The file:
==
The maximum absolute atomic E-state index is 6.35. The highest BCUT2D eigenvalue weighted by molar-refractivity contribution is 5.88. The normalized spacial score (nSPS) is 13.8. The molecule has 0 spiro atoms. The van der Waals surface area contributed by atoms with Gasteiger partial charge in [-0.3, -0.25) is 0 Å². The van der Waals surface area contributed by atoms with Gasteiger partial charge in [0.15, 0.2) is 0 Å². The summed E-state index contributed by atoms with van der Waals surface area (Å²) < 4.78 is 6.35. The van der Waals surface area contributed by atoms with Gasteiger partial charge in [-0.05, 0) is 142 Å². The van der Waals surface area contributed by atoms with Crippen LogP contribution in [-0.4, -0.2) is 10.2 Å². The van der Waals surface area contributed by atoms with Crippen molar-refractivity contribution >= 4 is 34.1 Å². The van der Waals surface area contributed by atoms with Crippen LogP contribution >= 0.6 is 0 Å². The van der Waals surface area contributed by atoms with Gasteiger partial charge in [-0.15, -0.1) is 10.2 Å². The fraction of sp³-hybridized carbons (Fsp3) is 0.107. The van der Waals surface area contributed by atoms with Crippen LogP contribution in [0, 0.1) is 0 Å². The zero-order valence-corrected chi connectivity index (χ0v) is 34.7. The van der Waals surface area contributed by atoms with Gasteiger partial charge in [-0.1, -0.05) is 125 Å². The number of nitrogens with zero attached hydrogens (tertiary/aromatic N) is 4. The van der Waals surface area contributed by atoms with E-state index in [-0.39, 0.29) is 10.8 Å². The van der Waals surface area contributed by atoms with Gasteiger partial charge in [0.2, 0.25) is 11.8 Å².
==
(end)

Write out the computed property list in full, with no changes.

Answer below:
The maximum absolute atomic E-state index is 6.35. The highest BCUT2D eigenvalue weighted by molar-refractivity contribution is 5.88. The normalized spacial score (nSPS) is 13.8. The molecule has 0 spiro atoms. The van der Waals surface area contributed by atoms with Gasteiger partial charge in [-0.3, -0.25) is 0 Å². The van der Waals surface area contributed by atoms with Gasteiger partial charge in [0.15, 0.2) is 0 Å². The summed E-state index contributed by atoms with van der Waals surface area (Å²) < 4.78 is 6.35. The van der Waals surface area contributed by atoms with Gasteiger partial charge in [-0.05, 0) is 142 Å². The van der Waals surface area contributed by atoms with Crippen LogP contribution in [-0.4, -0.2) is 10.2 Å². The van der Waals surface area contributed by atoms with Crippen molar-refractivity contribution >= 4 is 34.1 Å². The van der Waals surface area contributed by atoms with Crippen LogP contribution >= 0.6 is 0 Å². The van der Waals surface area contributed by atoms with Gasteiger partial charge in [-0.15, -0.1) is 10.2 Å². The fraction of sp³-hybridized carbons (Fsp3) is 0.107. The van der Waals surface area contributed by atoms with Crippen LogP contribution in [0, 0.1) is 0 Å². The zero-order valence-corrected chi connectivity index (χ0v) is 34.7. The van der Waals surface area contributed by atoms with Gasteiger partial charge in [-0.1, -0.05) is 125 Å². The number of nitrogens with zero attached hydrogens (tertiary/aromatic N) is 4. The van der Waals surface area contributed by atoms with E-state index in [-0.39, 0.29) is 10.8 Å². The van der Waals surface area contributed by atoms with Gasteiger partial charge in [0.2, 0.25) is 11.8 Å².